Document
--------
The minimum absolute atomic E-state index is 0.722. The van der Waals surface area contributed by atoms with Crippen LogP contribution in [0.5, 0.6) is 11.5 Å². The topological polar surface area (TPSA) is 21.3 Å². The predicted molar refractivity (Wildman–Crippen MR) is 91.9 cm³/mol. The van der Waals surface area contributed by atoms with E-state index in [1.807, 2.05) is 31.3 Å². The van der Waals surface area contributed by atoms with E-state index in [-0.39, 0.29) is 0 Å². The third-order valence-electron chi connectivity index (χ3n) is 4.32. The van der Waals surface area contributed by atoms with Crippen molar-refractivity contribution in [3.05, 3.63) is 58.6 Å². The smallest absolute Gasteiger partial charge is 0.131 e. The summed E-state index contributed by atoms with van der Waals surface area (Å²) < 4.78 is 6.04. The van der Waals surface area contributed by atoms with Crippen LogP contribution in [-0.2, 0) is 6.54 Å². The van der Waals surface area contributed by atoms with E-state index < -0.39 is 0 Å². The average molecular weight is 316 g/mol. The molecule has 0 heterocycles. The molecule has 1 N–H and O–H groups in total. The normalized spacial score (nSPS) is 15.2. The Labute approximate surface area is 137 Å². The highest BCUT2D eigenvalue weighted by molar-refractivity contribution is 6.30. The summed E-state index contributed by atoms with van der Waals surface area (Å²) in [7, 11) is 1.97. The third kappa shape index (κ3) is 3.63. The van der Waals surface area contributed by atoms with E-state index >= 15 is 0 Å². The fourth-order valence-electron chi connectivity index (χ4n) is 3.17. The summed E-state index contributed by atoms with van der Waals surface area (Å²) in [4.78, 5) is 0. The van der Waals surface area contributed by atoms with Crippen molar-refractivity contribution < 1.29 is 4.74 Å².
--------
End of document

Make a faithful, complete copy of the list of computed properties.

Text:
The minimum absolute atomic E-state index is 0.722. The van der Waals surface area contributed by atoms with Crippen LogP contribution in [0.5, 0.6) is 11.5 Å². The topological polar surface area (TPSA) is 21.3 Å². The predicted molar refractivity (Wildman–Crippen MR) is 91.9 cm³/mol. The van der Waals surface area contributed by atoms with E-state index in [1.807, 2.05) is 31.3 Å². The van der Waals surface area contributed by atoms with E-state index in [-0.39, 0.29) is 0 Å². The third-order valence-electron chi connectivity index (χ3n) is 4.32. The van der Waals surface area contributed by atoms with Crippen molar-refractivity contribution in [3.05, 3.63) is 58.6 Å². The smallest absolute Gasteiger partial charge is 0.131 e. The summed E-state index contributed by atoms with van der Waals surface area (Å²) < 4.78 is 6.04. The van der Waals surface area contributed by atoms with Crippen LogP contribution in [-0.2, 0) is 6.54 Å². The van der Waals surface area contributed by atoms with E-state index < -0.39 is 0 Å². The average molecular weight is 316 g/mol. The molecule has 0 heterocycles. The molecule has 1 N–H and O–H groups in total. The normalized spacial score (nSPS) is 15.2. The Labute approximate surface area is 137 Å². The highest BCUT2D eigenvalue weighted by molar-refractivity contribution is 6.30. The summed E-state index contributed by atoms with van der Waals surface area (Å²) in [7, 11) is 1.97. The third kappa shape index (κ3) is 3.63. The van der Waals surface area contributed by atoms with E-state index >= 15 is 0 Å². The fourth-order valence-electron chi connectivity index (χ4n) is 3.17. The summed E-state index contributed by atoms with van der Waals surface area (Å²) in [4.78, 5) is 0. The van der Waals surface area contributed by atoms with Crippen molar-refractivity contribution < 1.29 is 4.74 Å².